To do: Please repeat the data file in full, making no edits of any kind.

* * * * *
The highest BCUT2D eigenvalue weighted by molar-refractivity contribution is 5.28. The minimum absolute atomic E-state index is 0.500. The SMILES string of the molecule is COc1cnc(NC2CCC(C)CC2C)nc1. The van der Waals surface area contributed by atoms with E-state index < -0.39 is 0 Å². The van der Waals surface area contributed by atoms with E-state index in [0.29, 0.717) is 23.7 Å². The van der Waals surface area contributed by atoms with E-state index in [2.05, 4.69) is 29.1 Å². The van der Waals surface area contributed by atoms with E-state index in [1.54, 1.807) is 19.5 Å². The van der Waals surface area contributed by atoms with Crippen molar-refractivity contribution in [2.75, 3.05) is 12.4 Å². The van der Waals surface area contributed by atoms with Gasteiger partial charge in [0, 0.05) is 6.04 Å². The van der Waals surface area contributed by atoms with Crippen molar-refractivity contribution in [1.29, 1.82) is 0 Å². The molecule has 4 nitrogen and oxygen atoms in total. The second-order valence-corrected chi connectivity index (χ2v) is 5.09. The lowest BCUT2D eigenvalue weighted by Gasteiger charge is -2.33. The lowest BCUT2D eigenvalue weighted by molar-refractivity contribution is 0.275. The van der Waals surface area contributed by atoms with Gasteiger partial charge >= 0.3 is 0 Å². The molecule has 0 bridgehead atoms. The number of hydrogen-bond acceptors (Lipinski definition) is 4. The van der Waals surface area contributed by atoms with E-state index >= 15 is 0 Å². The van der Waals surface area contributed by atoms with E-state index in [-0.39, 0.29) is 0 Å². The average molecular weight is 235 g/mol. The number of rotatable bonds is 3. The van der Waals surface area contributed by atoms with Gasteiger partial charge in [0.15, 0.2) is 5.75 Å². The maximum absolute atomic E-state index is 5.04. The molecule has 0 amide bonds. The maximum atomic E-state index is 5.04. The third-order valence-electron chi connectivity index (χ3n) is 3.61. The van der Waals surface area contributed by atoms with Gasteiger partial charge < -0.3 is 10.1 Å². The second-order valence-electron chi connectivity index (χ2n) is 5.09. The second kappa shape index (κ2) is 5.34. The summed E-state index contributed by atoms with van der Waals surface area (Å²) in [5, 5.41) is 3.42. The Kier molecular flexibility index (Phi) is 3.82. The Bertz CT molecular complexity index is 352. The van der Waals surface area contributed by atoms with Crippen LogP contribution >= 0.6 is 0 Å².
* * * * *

The highest BCUT2D eigenvalue weighted by molar-refractivity contribution is 5.28. The minimum absolute atomic E-state index is 0.500. The SMILES string of the molecule is COc1cnc(NC2CCC(C)CC2C)nc1. The van der Waals surface area contributed by atoms with E-state index < -0.39 is 0 Å². The van der Waals surface area contributed by atoms with E-state index in [0.29, 0.717) is 23.7 Å². The van der Waals surface area contributed by atoms with E-state index in [2.05, 4.69) is 29.1 Å². The van der Waals surface area contributed by atoms with E-state index in [1.54, 1.807) is 19.5 Å². The van der Waals surface area contributed by atoms with Crippen molar-refractivity contribution in [2.75, 3.05) is 12.4 Å². The van der Waals surface area contributed by atoms with Gasteiger partial charge in [0, 0.05) is 6.04 Å². The van der Waals surface area contributed by atoms with Crippen molar-refractivity contribution in [1.29, 1.82) is 0 Å². The molecule has 4 nitrogen and oxygen atoms in total. The second-order valence-corrected chi connectivity index (χ2v) is 5.09. The lowest BCUT2D eigenvalue weighted by Gasteiger charge is -2.33. The lowest BCUT2D eigenvalue weighted by molar-refractivity contribution is 0.275. The van der Waals surface area contributed by atoms with Gasteiger partial charge >= 0.3 is 0 Å². The molecule has 0 bridgehead atoms. The number of hydrogen-bond acceptors (Lipinski definition) is 4. The van der Waals surface area contributed by atoms with E-state index >= 15 is 0 Å². The van der Waals surface area contributed by atoms with E-state index in [-0.39, 0.29) is 0 Å². The average molecular weight is 235 g/mol. The number of rotatable bonds is 3. The van der Waals surface area contributed by atoms with Gasteiger partial charge in [0.15, 0.2) is 5.75 Å². The maximum absolute atomic E-state index is 5.04. The molecule has 0 amide bonds. The maximum atomic E-state index is 5.04. The third-order valence-electron chi connectivity index (χ3n) is 3.61. The van der Waals surface area contributed by atoms with Gasteiger partial charge < -0.3 is 10.1 Å². The second-order valence-electron chi connectivity index (χ2n) is 5.09. The second kappa shape index (κ2) is 5.34. The summed E-state index contributed by atoms with van der Waals surface area (Å²) in [5, 5.41) is 3.42. The Kier molecular flexibility index (Phi) is 3.82. The Bertz CT molecular complexity index is 352. The van der Waals surface area contributed by atoms with Crippen LogP contribution >= 0.6 is 0 Å².